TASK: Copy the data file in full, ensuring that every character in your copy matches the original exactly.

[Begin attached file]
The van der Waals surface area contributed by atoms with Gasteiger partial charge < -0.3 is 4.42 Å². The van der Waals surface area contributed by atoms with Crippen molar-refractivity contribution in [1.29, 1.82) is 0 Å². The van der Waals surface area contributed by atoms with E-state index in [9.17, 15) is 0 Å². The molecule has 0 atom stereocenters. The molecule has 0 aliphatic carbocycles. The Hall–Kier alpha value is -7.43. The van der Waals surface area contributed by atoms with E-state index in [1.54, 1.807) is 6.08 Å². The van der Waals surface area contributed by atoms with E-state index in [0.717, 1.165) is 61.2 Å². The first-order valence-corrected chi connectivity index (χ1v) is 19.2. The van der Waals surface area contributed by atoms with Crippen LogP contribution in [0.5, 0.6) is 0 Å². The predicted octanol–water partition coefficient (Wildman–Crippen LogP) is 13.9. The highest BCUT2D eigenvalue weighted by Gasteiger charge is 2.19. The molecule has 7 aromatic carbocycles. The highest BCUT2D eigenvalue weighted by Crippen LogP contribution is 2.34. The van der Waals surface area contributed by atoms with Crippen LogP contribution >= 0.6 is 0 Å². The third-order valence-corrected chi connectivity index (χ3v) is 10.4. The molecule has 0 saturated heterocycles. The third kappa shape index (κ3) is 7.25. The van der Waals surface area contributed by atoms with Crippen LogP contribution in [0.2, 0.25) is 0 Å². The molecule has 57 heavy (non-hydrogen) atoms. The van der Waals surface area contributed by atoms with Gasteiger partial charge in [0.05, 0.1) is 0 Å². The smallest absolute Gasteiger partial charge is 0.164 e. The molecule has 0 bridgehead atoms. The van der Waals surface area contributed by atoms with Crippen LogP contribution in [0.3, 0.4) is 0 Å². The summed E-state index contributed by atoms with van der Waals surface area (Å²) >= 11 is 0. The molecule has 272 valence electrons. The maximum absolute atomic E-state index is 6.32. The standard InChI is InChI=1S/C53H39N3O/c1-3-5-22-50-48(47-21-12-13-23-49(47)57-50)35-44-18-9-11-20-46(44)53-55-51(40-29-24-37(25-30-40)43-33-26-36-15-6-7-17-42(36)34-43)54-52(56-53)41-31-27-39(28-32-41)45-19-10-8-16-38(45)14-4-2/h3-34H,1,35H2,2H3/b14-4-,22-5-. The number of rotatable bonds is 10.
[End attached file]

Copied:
The van der Waals surface area contributed by atoms with Gasteiger partial charge < -0.3 is 4.42 Å². The van der Waals surface area contributed by atoms with Crippen molar-refractivity contribution in [1.29, 1.82) is 0 Å². The van der Waals surface area contributed by atoms with E-state index in [9.17, 15) is 0 Å². The molecule has 0 atom stereocenters. The molecule has 0 aliphatic carbocycles. The Hall–Kier alpha value is -7.43. The van der Waals surface area contributed by atoms with E-state index in [1.54, 1.807) is 6.08 Å². The van der Waals surface area contributed by atoms with E-state index in [0.717, 1.165) is 61.2 Å². The first-order valence-corrected chi connectivity index (χ1v) is 19.2. The van der Waals surface area contributed by atoms with Crippen LogP contribution in [0.5, 0.6) is 0 Å². The predicted octanol–water partition coefficient (Wildman–Crippen LogP) is 13.9. The highest BCUT2D eigenvalue weighted by Gasteiger charge is 2.19. The molecule has 7 aromatic carbocycles. The highest BCUT2D eigenvalue weighted by Crippen LogP contribution is 2.34. The van der Waals surface area contributed by atoms with Crippen LogP contribution >= 0.6 is 0 Å². The third-order valence-corrected chi connectivity index (χ3v) is 10.4. The molecule has 0 saturated heterocycles. The third kappa shape index (κ3) is 7.25. The van der Waals surface area contributed by atoms with Crippen LogP contribution in [0.2, 0.25) is 0 Å². The molecule has 57 heavy (non-hydrogen) atoms. The van der Waals surface area contributed by atoms with Gasteiger partial charge in [0.05, 0.1) is 0 Å². The smallest absolute Gasteiger partial charge is 0.164 e. The molecule has 0 bridgehead atoms. The van der Waals surface area contributed by atoms with Crippen LogP contribution in [0.3, 0.4) is 0 Å². The summed E-state index contributed by atoms with van der Waals surface area (Å²) >= 11 is 0. The molecule has 272 valence electrons. The maximum absolute atomic E-state index is 6.32. The standard InChI is InChI=1S/C53H39N3O/c1-3-5-22-50-48(47-21-12-13-23-49(47)57-50)35-44-18-9-11-20-46(44)53-55-51(40-29-24-37(25-30-40)43-33-26-36-15-6-7-17-42(36)34-43)54-52(56-53)41-31-27-39(28-32-41)45-19-10-8-16-38(45)14-4-2/h3-34H,1,35H2,2H3/b14-4-,22-5-. The number of rotatable bonds is 10.